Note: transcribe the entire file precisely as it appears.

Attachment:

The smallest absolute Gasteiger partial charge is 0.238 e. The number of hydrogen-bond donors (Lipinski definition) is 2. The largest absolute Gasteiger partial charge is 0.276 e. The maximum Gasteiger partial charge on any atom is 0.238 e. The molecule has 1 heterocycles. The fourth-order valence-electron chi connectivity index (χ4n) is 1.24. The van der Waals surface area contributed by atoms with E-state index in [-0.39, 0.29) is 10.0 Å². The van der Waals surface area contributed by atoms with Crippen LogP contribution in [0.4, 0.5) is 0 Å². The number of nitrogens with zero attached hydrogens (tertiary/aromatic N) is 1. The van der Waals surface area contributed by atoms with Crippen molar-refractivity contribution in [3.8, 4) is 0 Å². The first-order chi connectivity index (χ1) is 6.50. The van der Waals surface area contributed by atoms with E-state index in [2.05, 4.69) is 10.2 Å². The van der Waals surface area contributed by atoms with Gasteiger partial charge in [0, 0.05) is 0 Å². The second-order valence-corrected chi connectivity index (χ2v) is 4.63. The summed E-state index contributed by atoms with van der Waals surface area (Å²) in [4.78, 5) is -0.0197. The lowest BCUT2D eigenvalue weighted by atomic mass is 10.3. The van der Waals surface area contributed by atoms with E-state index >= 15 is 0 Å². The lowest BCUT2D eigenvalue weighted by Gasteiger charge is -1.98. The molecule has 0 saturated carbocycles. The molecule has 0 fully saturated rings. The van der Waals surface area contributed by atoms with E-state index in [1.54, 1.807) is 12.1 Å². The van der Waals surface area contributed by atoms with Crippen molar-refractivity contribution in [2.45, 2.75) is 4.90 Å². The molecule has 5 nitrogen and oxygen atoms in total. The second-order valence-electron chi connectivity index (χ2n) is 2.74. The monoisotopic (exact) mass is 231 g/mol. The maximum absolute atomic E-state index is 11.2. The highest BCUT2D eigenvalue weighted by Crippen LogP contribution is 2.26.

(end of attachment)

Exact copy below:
The smallest absolute Gasteiger partial charge is 0.238 e. The number of hydrogen-bond donors (Lipinski definition) is 2. The largest absolute Gasteiger partial charge is 0.276 e. The maximum Gasteiger partial charge on any atom is 0.238 e. The molecule has 1 heterocycles. The fourth-order valence-electron chi connectivity index (χ4n) is 1.24. The van der Waals surface area contributed by atoms with E-state index in [-0.39, 0.29) is 10.0 Å². The van der Waals surface area contributed by atoms with Crippen LogP contribution in [0.4, 0.5) is 0 Å². The number of nitrogens with zero attached hydrogens (tertiary/aromatic N) is 1. The van der Waals surface area contributed by atoms with Crippen molar-refractivity contribution in [3.8, 4) is 0 Å². The first-order chi connectivity index (χ1) is 6.50. The van der Waals surface area contributed by atoms with E-state index in [2.05, 4.69) is 10.2 Å². The van der Waals surface area contributed by atoms with Gasteiger partial charge in [0, 0.05) is 0 Å². The second-order valence-corrected chi connectivity index (χ2v) is 4.63. The summed E-state index contributed by atoms with van der Waals surface area (Å²) in [4.78, 5) is -0.0197. The lowest BCUT2D eigenvalue weighted by atomic mass is 10.3. The van der Waals surface area contributed by atoms with E-state index >= 15 is 0 Å². The lowest BCUT2D eigenvalue weighted by Gasteiger charge is -1.98. The molecule has 0 saturated carbocycles. The molecule has 0 fully saturated rings. The van der Waals surface area contributed by atoms with E-state index in [1.54, 1.807) is 12.1 Å². The van der Waals surface area contributed by atoms with Crippen molar-refractivity contribution in [2.45, 2.75) is 4.90 Å². The molecule has 5 nitrogen and oxygen atoms in total. The second-order valence-electron chi connectivity index (χ2n) is 2.74. The monoisotopic (exact) mass is 231 g/mol. The maximum absolute atomic E-state index is 11.2. The highest BCUT2D eigenvalue weighted by Crippen LogP contribution is 2.26.